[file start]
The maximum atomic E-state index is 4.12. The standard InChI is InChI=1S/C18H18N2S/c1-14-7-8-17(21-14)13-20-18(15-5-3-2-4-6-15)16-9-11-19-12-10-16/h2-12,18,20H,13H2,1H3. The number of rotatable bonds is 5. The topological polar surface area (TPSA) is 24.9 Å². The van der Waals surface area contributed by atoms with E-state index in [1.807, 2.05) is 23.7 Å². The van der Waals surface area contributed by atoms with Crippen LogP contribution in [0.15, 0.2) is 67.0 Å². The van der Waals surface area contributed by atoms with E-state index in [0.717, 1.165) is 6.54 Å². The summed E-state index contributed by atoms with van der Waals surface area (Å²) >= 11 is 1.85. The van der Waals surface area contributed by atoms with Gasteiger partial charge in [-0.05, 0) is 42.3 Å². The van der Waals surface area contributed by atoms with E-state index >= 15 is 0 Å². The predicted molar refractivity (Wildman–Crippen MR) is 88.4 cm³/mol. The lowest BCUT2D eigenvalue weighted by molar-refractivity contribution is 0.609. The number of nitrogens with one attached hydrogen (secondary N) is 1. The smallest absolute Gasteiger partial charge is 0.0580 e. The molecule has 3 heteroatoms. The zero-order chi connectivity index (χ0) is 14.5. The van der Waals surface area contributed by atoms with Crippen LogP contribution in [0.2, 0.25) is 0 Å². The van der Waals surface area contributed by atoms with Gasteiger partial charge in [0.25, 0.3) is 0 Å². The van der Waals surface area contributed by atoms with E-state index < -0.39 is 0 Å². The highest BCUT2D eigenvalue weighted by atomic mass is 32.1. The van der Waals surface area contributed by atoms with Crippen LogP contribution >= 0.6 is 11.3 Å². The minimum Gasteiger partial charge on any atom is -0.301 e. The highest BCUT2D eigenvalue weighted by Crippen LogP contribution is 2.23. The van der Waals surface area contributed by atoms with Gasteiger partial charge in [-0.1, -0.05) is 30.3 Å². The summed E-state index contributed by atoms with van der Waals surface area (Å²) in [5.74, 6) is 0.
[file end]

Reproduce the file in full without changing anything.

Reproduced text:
The maximum atomic E-state index is 4.12. The standard InChI is InChI=1S/C18H18N2S/c1-14-7-8-17(21-14)13-20-18(15-5-3-2-4-6-15)16-9-11-19-12-10-16/h2-12,18,20H,13H2,1H3. The number of rotatable bonds is 5. The topological polar surface area (TPSA) is 24.9 Å². The van der Waals surface area contributed by atoms with E-state index in [1.807, 2.05) is 23.7 Å². The van der Waals surface area contributed by atoms with Crippen LogP contribution in [0.15, 0.2) is 67.0 Å². The van der Waals surface area contributed by atoms with E-state index in [0.717, 1.165) is 6.54 Å². The summed E-state index contributed by atoms with van der Waals surface area (Å²) >= 11 is 1.85. The van der Waals surface area contributed by atoms with Gasteiger partial charge in [-0.05, 0) is 42.3 Å². The van der Waals surface area contributed by atoms with E-state index >= 15 is 0 Å². The predicted molar refractivity (Wildman–Crippen MR) is 88.4 cm³/mol. The lowest BCUT2D eigenvalue weighted by molar-refractivity contribution is 0.609. The number of nitrogens with one attached hydrogen (secondary N) is 1. The smallest absolute Gasteiger partial charge is 0.0580 e. The molecule has 3 heteroatoms. The zero-order chi connectivity index (χ0) is 14.5. The van der Waals surface area contributed by atoms with Crippen LogP contribution in [0.2, 0.25) is 0 Å². The van der Waals surface area contributed by atoms with Gasteiger partial charge in [0.25, 0.3) is 0 Å². The van der Waals surface area contributed by atoms with E-state index < -0.39 is 0 Å². The highest BCUT2D eigenvalue weighted by atomic mass is 32.1. The van der Waals surface area contributed by atoms with Crippen LogP contribution >= 0.6 is 11.3 Å². The minimum Gasteiger partial charge on any atom is -0.301 e. The highest BCUT2D eigenvalue weighted by Crippen LogP contribution is 2.23. The van der Waals surface area contributed by atoms with Gasteiger partial charge in [-0.1, -0.05) is 30.3 Å². The summed E-state index contributed by atoms with van der Waals surface area (Å²) in [5.74, 6) is 0.